Pentagon opens fallen soldiers' homecoming ceremonies to media
The military policy change reflects the power of photos. Pick a news or feature image that evokes strong emotions and discuss how it affects you.
Look through recent issues for reports from Iraq and Afghanistan. Could the amount of coverage affect public opinion?
War news hits home on a local or state level, particularly for military families. Can you find a quote, photo or news item that personalizes the Iraq or Afghanistan missions for your community
A ban on news coverage of flag-draped military coffins arriving at Dover Air Force Base in Delaware is lifted as part of the new political era in Washington. For the first time in 18 years, families now decide whether to allow print and broadcast images of Iraq and Afghanistan war casualties returning to the U.S. "We should not presume to make the decision for the families," Defense Secretary Robert Gates said last week. "We should actually let them make it."
The media access issue has deeply divided the military as well as veterans and family groups. Joyce Raezer, executive director of the National Military Family Association, says her group hopes "this new policy accommodates a variety of wishes."
Restrictions on news photos and videos were defended on privacy grounds, but critics saw an attempt to avoid images that could boost pressure to bring U.S. troops home. "If it's out of sight, it's out of mind," says Rep. Walter Jones, R-N.C. "People don't think about it unless they have a visual." The policy began during the first Persian Gulf war in February 1991 under President George H.W. Bush, father of the president who was replaced by Barack Obama this year.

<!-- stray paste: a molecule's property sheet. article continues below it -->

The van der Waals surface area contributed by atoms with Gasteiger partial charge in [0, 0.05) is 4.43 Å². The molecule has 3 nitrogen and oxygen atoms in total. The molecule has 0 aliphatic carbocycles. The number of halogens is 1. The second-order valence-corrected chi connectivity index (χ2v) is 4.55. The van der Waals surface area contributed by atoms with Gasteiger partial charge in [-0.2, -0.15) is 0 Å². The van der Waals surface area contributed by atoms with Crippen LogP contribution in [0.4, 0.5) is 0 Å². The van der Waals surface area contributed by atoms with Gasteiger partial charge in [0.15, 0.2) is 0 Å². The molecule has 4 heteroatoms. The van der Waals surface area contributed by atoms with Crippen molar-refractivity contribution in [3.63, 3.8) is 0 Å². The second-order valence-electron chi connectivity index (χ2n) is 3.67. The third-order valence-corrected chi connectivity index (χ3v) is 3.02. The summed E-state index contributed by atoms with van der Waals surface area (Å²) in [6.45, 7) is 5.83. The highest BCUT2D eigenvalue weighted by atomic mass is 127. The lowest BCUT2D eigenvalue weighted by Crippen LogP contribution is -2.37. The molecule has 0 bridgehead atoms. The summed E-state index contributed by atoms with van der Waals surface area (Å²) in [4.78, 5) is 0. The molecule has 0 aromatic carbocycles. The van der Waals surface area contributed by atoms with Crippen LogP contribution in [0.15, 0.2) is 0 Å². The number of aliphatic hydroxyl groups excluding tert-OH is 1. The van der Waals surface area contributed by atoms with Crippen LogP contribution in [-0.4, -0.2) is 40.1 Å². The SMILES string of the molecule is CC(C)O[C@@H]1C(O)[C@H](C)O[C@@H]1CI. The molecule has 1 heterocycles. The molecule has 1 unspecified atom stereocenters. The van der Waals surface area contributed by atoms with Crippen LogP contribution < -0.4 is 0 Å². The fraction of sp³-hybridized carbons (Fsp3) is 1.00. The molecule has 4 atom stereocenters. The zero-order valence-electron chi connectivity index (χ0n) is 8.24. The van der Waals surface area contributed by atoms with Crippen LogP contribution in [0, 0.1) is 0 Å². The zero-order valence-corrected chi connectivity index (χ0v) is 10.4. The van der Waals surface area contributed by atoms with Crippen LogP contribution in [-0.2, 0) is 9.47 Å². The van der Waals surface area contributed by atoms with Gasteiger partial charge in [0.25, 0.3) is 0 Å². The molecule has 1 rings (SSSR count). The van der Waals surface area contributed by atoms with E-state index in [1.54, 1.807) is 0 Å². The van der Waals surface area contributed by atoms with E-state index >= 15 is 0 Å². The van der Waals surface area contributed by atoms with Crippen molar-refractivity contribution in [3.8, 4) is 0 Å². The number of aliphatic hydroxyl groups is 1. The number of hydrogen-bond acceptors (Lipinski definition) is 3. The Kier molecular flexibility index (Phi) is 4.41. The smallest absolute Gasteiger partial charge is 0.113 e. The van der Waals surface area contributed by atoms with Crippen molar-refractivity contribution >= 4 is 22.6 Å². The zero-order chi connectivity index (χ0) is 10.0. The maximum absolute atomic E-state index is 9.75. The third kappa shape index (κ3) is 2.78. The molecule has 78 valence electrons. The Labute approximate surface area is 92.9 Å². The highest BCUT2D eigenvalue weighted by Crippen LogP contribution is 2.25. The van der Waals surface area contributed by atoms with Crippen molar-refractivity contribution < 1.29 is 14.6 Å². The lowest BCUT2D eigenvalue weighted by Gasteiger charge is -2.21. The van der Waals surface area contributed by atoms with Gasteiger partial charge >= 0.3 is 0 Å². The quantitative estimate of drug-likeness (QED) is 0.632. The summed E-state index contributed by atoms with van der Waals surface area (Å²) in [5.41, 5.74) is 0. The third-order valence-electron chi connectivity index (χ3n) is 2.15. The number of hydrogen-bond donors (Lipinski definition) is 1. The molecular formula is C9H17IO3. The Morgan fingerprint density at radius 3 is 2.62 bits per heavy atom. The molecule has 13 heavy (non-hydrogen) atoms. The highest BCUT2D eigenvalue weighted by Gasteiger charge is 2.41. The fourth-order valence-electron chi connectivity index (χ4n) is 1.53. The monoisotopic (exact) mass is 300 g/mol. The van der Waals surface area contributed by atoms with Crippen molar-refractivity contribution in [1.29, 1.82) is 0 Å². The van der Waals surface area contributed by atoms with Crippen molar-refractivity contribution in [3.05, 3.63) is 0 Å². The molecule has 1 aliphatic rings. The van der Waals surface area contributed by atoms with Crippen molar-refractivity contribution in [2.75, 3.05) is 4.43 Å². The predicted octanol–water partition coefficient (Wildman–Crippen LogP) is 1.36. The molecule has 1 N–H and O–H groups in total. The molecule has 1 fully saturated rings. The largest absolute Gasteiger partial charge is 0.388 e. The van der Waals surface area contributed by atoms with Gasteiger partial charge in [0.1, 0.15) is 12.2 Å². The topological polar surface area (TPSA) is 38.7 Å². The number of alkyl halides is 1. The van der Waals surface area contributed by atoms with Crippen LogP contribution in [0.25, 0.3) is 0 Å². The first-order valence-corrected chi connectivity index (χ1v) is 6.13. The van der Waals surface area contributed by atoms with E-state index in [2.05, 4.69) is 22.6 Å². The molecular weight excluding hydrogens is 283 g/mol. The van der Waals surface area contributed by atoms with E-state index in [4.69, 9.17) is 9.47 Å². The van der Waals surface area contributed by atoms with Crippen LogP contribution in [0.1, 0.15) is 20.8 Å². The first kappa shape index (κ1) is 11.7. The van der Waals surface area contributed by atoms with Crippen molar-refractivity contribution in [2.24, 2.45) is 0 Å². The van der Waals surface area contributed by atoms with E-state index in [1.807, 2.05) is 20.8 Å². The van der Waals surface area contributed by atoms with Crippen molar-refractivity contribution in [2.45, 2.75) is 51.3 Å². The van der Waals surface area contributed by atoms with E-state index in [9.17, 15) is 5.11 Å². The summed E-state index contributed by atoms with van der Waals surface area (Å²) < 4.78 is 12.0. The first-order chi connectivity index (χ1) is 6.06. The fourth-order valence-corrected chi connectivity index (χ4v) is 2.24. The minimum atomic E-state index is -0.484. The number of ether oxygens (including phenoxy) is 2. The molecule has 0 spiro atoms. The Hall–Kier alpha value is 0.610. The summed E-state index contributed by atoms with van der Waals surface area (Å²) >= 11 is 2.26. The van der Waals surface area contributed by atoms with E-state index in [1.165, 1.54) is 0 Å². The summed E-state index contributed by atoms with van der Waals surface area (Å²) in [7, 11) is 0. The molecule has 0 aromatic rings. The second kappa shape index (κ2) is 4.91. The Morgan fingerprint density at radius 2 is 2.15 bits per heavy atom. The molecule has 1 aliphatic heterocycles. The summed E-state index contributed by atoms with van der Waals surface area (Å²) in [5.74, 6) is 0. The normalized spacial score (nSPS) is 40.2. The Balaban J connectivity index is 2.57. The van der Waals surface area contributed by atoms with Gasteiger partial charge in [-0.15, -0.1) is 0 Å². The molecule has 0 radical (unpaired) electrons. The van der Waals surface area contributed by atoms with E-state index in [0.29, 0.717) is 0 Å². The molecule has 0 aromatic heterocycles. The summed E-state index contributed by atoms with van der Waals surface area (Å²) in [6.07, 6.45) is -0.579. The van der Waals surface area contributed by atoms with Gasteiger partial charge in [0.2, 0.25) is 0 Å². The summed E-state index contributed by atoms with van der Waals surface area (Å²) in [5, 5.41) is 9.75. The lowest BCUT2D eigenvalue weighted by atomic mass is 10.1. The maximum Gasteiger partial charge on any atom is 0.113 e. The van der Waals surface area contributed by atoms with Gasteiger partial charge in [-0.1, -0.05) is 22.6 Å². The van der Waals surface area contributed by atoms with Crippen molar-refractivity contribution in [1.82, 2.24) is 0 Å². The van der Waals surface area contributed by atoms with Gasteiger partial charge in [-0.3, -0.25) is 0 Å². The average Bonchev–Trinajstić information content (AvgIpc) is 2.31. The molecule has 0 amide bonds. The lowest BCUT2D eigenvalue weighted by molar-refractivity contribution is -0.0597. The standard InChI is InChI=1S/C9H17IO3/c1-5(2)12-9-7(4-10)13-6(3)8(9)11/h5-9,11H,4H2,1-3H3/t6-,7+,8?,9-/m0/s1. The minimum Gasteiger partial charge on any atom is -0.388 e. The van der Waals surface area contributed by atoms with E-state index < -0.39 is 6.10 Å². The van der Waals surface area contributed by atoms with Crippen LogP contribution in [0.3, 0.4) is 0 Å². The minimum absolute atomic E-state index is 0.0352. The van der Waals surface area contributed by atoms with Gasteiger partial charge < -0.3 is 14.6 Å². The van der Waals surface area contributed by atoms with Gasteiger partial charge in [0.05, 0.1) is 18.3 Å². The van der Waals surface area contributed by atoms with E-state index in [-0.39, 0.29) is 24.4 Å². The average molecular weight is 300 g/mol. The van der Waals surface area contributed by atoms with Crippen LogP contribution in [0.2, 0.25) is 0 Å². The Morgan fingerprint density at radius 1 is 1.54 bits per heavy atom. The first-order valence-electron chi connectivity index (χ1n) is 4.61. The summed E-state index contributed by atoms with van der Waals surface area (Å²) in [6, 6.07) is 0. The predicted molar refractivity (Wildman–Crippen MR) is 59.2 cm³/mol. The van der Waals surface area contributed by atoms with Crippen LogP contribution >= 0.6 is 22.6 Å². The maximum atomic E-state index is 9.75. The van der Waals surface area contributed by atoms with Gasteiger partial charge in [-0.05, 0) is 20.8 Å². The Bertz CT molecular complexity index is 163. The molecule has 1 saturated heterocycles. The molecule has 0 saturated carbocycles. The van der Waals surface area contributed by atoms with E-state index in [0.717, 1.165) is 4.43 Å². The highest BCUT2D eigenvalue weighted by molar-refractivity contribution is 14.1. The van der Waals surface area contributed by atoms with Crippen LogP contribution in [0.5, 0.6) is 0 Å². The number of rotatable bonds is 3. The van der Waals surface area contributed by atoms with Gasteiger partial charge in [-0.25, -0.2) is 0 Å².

Solider's dad says: "We are pretty disappointed in the president's decision to overturn the ban. This is a complete disregard for the will of America's military families and their need for privacy during this solemn moment." - John Ellsworth, whose 20-year-old son, Justin, died in Iraq in 2004
Defense secretary says: "I talked directly with the senior leadership of the services and solicited their views. I'll be perfectly honest about it. There was a division in the building. People were all trying to do what was right by the families." - Robert Gates
Editorial says: "Defense Secretary Robert Gates made the right decision. ... Certainly, our fallen heroes should be treated with the utmost respect. But we should never be allowed to forget the human cost of war. ... Taking those sobering photographs serves an important purpose. It reminds us of the very real, very human cost of the wars that we fight." - The Jackson (Tenn.) Sun
News :: (940-767-8341) :: Toll-Free: (1-800-627-1646)
Not finding an article online? Not all articles are available on the website, but we would like you to read them. Call (940 -767-8341) and ask for the Editorial Department Classified Advertising :: (940-761-5151) Email Us | National/Retail Advertising :: (940-720-3454) Email Us Website, technical or login issues :: Email the Webmaster